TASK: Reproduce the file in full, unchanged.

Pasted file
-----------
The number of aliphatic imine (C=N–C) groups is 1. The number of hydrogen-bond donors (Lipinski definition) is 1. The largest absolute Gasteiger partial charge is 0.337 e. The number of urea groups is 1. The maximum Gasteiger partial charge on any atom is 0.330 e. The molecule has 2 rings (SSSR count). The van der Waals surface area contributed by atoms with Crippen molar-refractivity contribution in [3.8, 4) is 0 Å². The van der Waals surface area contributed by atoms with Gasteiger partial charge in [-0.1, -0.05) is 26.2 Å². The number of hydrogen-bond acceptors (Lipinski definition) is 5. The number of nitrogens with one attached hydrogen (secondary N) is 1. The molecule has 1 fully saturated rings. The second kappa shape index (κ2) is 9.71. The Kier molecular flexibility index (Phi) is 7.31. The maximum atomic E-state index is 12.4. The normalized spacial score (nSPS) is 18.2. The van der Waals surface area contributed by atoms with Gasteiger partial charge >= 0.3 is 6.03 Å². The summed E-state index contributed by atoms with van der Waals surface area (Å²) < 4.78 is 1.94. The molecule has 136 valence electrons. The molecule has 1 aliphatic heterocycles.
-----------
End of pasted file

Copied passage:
The number of aliphatic imine (C=N–C) groups is 1. The number of hydrogen-bond donors (Lipinski definition) is 1. The largest absolute Gasteiger partial charge is 0.337 e. The number of urea groups is 1. The maximum Gasteiger partial charge on any atom is 0.330 e. The molecule has 2 rings (SSSR count). The van der Waals surface area contributed by atoms with Crippen molar-refractivity contribution in [3.8, 4) is 0 Å². The van der Waals surface area contributed by atoms with Gasteiger partial charge in [-0.1, -0.05) is 26.2 Å². The number of hydrogen-bond acceptors (Lipinski definition) is 5. The number of nitrogens with one attached hydrogen (secondary N) is 1. The molecule has 1 fully saturated rings. The second kappa shape index (κ2) is 9.71. The Kier molecular flexibility index (Phi) is 7.31. The maximum atomic E-state index is 12.4. The normalized spacial score (nSPS) is 18.2. The van der Waals surface area contributed by atoms with Gasteiger partial charge >= 0.3 is 6.03 Å². The summed E-state index contributed by atoms with van der Waals surface area (Å²) < 4.78 is 1.94. The molecule has 136 valence electrons. The molecule has 1 aliphatic heterocycles.